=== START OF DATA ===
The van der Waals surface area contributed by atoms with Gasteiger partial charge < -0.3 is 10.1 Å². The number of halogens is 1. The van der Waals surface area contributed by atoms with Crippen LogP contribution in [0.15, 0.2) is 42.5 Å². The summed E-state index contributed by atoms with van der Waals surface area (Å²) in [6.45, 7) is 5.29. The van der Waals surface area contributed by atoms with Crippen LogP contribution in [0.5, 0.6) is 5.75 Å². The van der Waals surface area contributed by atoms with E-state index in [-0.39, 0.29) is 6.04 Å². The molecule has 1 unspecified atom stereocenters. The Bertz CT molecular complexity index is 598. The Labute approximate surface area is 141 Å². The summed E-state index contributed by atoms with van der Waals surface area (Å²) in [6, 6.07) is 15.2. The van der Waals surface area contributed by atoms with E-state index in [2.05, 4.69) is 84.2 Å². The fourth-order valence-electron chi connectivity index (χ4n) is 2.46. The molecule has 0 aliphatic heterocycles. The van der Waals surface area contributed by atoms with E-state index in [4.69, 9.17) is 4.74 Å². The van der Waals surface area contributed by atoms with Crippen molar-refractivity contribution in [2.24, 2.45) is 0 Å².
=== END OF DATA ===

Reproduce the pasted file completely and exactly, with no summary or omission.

The van der Waals surface area contributed by atoms with Gasteiger partial charge < -0.3 is 10.1 Å². The number of halogens is 1. The van der Waals surface area contributed by atoms with Crippen LogP contribution in [0.15, 0.2) is 42.5 Å². The summed E-state index contributed by atoms with van der Waals surface area (Å²) in [6.45, 7) is 5.29. The van der Waals surface area contributed by atoms with Crippen LogP contribution in [0.5, 0.6) is 5.75 Å². The van der Waals surface area contributed by atoms with E-state index in [-0.39, 0.29) is 6.04 Å². The molecule has 1 unspecified atom stereocenters. The Bertz CT molecular complexity index is 598. The Labute approximate surface area is 141 Å². The summed E-state index contributed by atoms with van der Waals surface area (Å²) in [6, 6.07) is 15.2. The van der Waals surface area contributed by atoms with E-state index in [2.05, 4.69) is 84.2 Å². The fourth-order valence-electron chi connectivity index (χ4n) is 2.46. The molecule has 0 aliphatic heterocycles. The van der Waals surface area contributed by atoms with E-state index in [4.69, 9.17) is 4.74 Å². The van der Waals surface area contributed by atoms with Crippen molar-refractivity contribution in [2.24, 2.45) is 0 Å².